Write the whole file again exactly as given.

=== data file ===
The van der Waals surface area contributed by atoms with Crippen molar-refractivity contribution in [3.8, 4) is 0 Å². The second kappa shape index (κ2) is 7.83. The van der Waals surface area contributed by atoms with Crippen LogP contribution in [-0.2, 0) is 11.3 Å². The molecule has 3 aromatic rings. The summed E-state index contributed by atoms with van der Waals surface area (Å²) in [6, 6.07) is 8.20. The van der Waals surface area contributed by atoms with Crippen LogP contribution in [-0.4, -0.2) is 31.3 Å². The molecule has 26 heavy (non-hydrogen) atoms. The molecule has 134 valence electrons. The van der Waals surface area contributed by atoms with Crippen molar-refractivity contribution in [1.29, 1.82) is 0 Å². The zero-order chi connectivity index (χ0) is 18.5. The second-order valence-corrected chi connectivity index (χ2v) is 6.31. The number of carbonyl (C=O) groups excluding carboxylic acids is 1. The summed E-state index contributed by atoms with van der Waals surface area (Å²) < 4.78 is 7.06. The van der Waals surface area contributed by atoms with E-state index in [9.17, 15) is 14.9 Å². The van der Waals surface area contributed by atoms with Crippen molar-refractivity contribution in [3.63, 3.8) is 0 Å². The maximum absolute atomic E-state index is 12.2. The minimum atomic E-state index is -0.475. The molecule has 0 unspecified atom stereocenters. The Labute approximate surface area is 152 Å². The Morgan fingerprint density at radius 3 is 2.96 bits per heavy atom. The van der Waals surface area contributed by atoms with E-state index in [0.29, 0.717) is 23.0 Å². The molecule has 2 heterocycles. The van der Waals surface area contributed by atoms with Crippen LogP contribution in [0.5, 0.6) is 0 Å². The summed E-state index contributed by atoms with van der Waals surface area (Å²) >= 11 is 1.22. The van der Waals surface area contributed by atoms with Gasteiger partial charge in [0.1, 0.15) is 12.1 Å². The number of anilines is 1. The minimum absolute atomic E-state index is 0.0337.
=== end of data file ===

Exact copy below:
The van der Waals surface area contributed by atoms with Crippen molar-refractivity contribution in [3.8, 4) is 0 Å². The second kappa shape index (κ2) is 7.83. The van der Waals surface area contributed by atoms with Crippen LogP contribution in [-0.2, 0) is 11.3 Å². The molecule has 3 aromatic rings. The summed E-state index contributed by atoms with van der Waals surface area (Å²) in [6, 6.07) is 8.20. The van der Waals surface area contributed by atoms with Crippen LogP contribution in [-0.4, -0.2) is 31.3 Å². The molecule has 26 heavy (non-hydrogen) atoms. The molecule has 134 valence electrons. The van der Waals surface area contributed by atoms with Crippen molar-refractivity contribution in [1.29, 1.82) is 0 Å². The zero-order chi connectivity index (χ0) is 18.5. The second-order valence-corrected chi connectivity index (χ2v) is 6.31. The number of carbonyl (C=O) groups excluding carboxylic acids is 1. The summed E-state index contributed by atoms with van der Waals surface area (Å²) < 4.78 is 7.06. The van der Waals surface area contributed by atoms with E-state index in [9.17, 15) is 14.9 Å². The van der Waals surface area contributed by atoms with Crippen molar-refractivity contribution in [3.63, 3.8) is 0 Å². The maximum absolute atomic E-state index is 12.2. The minimum atomic E-state index is -0.475. The molecule has 0 unspecified atom stereocenters. The Labute approximate surface area is 152 Å². The Morgan fingerprint density at radius 3 is 2.96 bits per heavy atom. The van der Waals surface area contributed by atoms with E-state index in [0.29, 0.717) is 23.0 Å². The molecule has 2 heterocycles. The van der Waals surface area contributed by atoms with Crippen LogP contribution in [0.5, 0.6) is 0 Å². The summed E-state index contributed by atoms with van der Waals surface area (Å²) >= 11 is 1.22. The van der Waals surface area contributed by atoms with Gasteiger partial charge in [0.1, 0.15) is 12.1 Å². The number of anilines is 1. The minimum absolute atomic E-state index is 0.0337.